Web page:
History class is in session.
In the same week that Steven Spielberg's Lincoln begins its long march to the Oscar podium comes A Royal Affair, a powerfully understated Danish film that throws light on an obscure event in the country's past that has relevance today. Its cause didn't start on the field of battle or with the pen of some rebellious partisan, but in the bedroom of a particularly bored queen.
It's the mid-1700s and a young British princess, Caroline Mathilde (a vibrant Alicia Vikander), is excited to be marrying the king of Denmark, Christian VII (Mikkel Boe Folsgaard). But she soon realizes that her Prince Charming is a phlegmatic imbecile with little interest in governing and even less interest in her.
The only person he seems to open up to is his manly German physician, Johann Struensee (Mads Mikkelsen, Clash of the Titans, Casino Royale), who also notices that Caroline is unhappy. Faster than you can say "There's something rotten in Denmark," Johann and Caroline become secret lovers.
But he has more than sex and medicine on his mind. Johann is a vocal proponent of the Enlightenment, putting him at odds with the heavily religious men who make up the king's court. However, Johann is able to manipulate both the king and queen to further his political aims, getting them to allow personal freedoms to the populace, and riling up the upper classes in the process.
They in turn become obsessed with finding some reason to get rid of this foreigner and interloper. An affair and a baby that might not be the king's? Yeah, that's the ticket.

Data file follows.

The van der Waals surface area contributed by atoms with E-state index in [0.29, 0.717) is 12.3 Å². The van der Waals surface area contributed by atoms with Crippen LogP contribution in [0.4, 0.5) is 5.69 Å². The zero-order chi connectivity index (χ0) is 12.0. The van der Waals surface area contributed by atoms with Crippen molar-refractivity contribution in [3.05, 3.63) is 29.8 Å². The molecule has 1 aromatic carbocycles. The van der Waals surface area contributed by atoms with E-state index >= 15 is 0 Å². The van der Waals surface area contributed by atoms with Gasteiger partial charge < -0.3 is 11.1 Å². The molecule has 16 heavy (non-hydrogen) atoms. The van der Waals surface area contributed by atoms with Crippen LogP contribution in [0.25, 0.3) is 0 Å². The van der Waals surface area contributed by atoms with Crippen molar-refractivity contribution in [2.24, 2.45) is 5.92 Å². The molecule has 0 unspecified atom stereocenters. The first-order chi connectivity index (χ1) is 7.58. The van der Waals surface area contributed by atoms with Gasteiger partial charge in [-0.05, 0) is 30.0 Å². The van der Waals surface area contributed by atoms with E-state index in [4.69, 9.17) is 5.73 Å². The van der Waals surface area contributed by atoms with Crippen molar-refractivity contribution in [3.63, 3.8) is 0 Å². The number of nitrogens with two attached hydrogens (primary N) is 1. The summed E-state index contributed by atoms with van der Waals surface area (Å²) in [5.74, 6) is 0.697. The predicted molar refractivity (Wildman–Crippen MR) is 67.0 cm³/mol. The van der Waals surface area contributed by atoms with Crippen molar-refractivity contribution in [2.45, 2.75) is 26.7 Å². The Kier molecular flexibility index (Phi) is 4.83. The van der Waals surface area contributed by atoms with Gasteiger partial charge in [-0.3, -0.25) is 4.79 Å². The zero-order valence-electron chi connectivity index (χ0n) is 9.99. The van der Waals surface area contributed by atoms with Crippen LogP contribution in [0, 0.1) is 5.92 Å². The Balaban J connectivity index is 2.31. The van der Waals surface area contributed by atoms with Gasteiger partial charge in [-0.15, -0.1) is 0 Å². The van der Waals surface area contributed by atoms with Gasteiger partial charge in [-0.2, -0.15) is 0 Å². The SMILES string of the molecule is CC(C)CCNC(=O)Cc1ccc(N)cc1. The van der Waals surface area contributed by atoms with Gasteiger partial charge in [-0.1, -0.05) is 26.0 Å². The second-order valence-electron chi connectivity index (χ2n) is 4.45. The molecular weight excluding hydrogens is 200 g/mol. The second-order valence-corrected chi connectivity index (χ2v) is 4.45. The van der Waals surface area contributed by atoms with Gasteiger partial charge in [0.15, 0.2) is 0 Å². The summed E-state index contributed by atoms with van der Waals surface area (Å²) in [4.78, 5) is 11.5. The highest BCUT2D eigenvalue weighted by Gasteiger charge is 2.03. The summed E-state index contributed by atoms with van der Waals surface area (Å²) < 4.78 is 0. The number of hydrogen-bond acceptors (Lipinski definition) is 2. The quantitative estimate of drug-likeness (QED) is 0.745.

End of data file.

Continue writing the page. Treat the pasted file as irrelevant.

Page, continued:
All of this -- the seducing, the scheming and the lying worthy of the juiciest soap opera -- is brought to vivid life thanks to strong performances, the taut direction of Nikolaj Arcel (who also co-wrote with Rasmus Heisterberg, who penned the screenplay for The Girl With the Dragon Tattoo) and Rasmus Videbaek's cinematography, through which the icy, muddy gloom almost sticks to your skin.
Folsgaard is especially notable, finding vulnerability and humanity in a man who could have just been portrayed as a one-dimensional fool. It's no shock that this is Denmark's entry for the next Foreign-Language Film Oscar.
That much of A Royal Affair is supposed to have actually happened gives it the heavy weight of reality, making it even more emotional and heartbreaking than if it were some writer's flight of fancy.
History may not always be fun, but, at least in this case, it's fascinating.
In Danish with English subtitles.
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Cary Darling, 817-390-7571